Elizabeth Holmes, 33, was the darling of Silicon Valley, and the world’s youngest self-made female billionaire. Then, after a series of lawsuits, the value of her healthcare firm plummeted.

Holmes might have abdicated the billionaire crown, but another tech queen was ready to take it. Only this time, the self-made female billionaire was not a blonde American, but Zhou Qunfei, a 47-year-old from China. She dropped out of high school and began working at a watch lens factory as a teenager. In 1993, when she was in her early twenties, she founded her own company. Her big break came ten years later, when Motorola asked her to develop a glass screen for smartphones. She said yes.

Zhou is in fact more typical of the SMFB set than Holmes. Of those listed by Forbes, 37.5 per cent come from China, compared to 30 per cent from the United States. Add in the five SMFB from Hong Kong, and the Middle Kingdom dominates the list. Nipping at Zhou’s heels for top spot are Chan Laiwa, a property developer who also curates a museum, and Wa Yajun, also a property developer. Alibaba founder Jack Ma declared his “secret sauce” was hiring as many women as possible.

So should the advice to young feminists be “Go East, young woman”? Not quite, according to the academic Séagh Kehoe, who runs the Twitter account Women in China and whose research areas include gender and identity in the country.

“I haven’t seen any of these self-made female billionaires talking about feminism,” she says. Instead, a popular narrative in China is “the idea of pulling yourself up by your boot straps”. So far as female entrepreneurs embrace feminism, it’s of the corporate variety – Sheryl Sandberg’s book Lean In has been translated into Mandarin.

In fact, Kehoe believes the rise of the self-made woman is down to three historic factors – the legacy of Maoist equality, and both the disruption and the opportunity associated with the post-Mao economic reforms.

Mao brought in the 1950 Marriage Law, a radical break with China’s patriarchal traditions, which banned marriage without a woman’s consent, and gave women the right to divorce for the first time.

In Communist China, women were also encouraged to work. “That is something that was actively promoted - that women should be an important part of the labour force,” says Kehoe. “At the same time, they also had the burden of cooking and cleaning. They had to shoulder this double burden.”

After Mao’s death, his successor Deng Xiaoping began dismantling the communist economy in favour of a more market-based system. This included reducing the number of workers at state-owned enterprises. “A lot of women lost their jobs,” says Kehoe. “They were often the first to be laid off.”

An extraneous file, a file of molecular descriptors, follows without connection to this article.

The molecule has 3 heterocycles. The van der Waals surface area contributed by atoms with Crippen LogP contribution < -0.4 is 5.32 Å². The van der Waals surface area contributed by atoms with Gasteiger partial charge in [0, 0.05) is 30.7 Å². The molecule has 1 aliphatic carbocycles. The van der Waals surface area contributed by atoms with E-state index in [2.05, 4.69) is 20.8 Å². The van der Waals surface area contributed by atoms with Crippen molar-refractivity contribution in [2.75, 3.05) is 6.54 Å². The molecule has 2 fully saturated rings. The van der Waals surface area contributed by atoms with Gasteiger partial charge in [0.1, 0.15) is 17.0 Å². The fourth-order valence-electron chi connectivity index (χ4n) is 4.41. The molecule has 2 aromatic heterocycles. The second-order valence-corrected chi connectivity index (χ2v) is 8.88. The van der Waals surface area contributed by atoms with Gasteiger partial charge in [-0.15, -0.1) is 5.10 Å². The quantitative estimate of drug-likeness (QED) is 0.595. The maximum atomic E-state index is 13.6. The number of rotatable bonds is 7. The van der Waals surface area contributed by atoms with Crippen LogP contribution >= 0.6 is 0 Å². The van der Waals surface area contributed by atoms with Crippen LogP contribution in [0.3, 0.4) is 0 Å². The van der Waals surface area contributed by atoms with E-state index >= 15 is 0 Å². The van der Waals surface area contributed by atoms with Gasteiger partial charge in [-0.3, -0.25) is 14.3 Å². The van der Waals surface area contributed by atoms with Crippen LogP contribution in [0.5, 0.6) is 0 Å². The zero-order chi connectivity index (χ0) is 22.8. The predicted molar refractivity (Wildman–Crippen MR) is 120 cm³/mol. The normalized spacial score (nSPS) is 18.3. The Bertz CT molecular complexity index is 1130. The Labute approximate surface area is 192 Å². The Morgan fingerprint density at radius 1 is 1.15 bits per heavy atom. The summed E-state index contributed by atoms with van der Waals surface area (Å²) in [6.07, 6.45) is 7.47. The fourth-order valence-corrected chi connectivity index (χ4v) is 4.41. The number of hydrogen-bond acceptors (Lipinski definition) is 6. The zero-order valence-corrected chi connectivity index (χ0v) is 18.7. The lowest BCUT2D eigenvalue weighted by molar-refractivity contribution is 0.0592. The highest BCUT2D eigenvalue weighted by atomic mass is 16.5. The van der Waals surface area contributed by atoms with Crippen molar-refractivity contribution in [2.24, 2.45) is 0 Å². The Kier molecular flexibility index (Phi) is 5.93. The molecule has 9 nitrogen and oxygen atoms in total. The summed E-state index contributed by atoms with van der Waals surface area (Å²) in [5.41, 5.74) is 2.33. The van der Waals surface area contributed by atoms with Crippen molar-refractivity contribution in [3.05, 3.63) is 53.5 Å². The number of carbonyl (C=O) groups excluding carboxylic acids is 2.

For some women – such as the SMFBs – this was counterbalanced by the huge opportunities the new, liberal economy presented. “All this came together to be a driving force for women to be independent,” Kehoe says.

The one child policy, although deeply troubling to feminists in terms of the power it dictates over women’s bodies, not to mention the tendency for mothers to abort female foetuses, may have also played a role. “There is an argument out there that, for all of the harm the one child policy has done, for daughters who were the only child in the family, resources were pushed towards that child,” says Kehoe. “That could be why female entrepreneurs in China have been successful.”

Indeed, for all the dominance of the Chinese SMFBs, it could be short-lived. Mao-era equality is already under threat. Women’s political participation peaked in the 1970s, and today’s leaders are preoccupied with the looming fact of an aging population.

“There has been quite a lot of pushback towards women returning to the home,” says Kehoe. Chinese state media increasingly stresses the role of “good mothers” and social stability. The one child policy has been replaced by a two child policy, but without a comparable strengthening of maternity workplace rights.

Meanwhile, as inequality widens, and a new set of economic elites entrench their positions, rags to riches stories like Zhou Qunfei's are becoming less common. So could the Chinese SMFBs be a unique phenomenon, a generation that rode the crest of a single wave?

“Maybe,” says Kehoe. “The 1980s was the time for self-made billionaires. The odds aren’t so good now.”

Julia Rampen is the digital news editor of the New Statesman (previously editor of The Staggers, The New Statesman's online rolling politics blog). She has also been deputy editor at Mirror Money Online and has worked as a financial journalist for several trade magazines.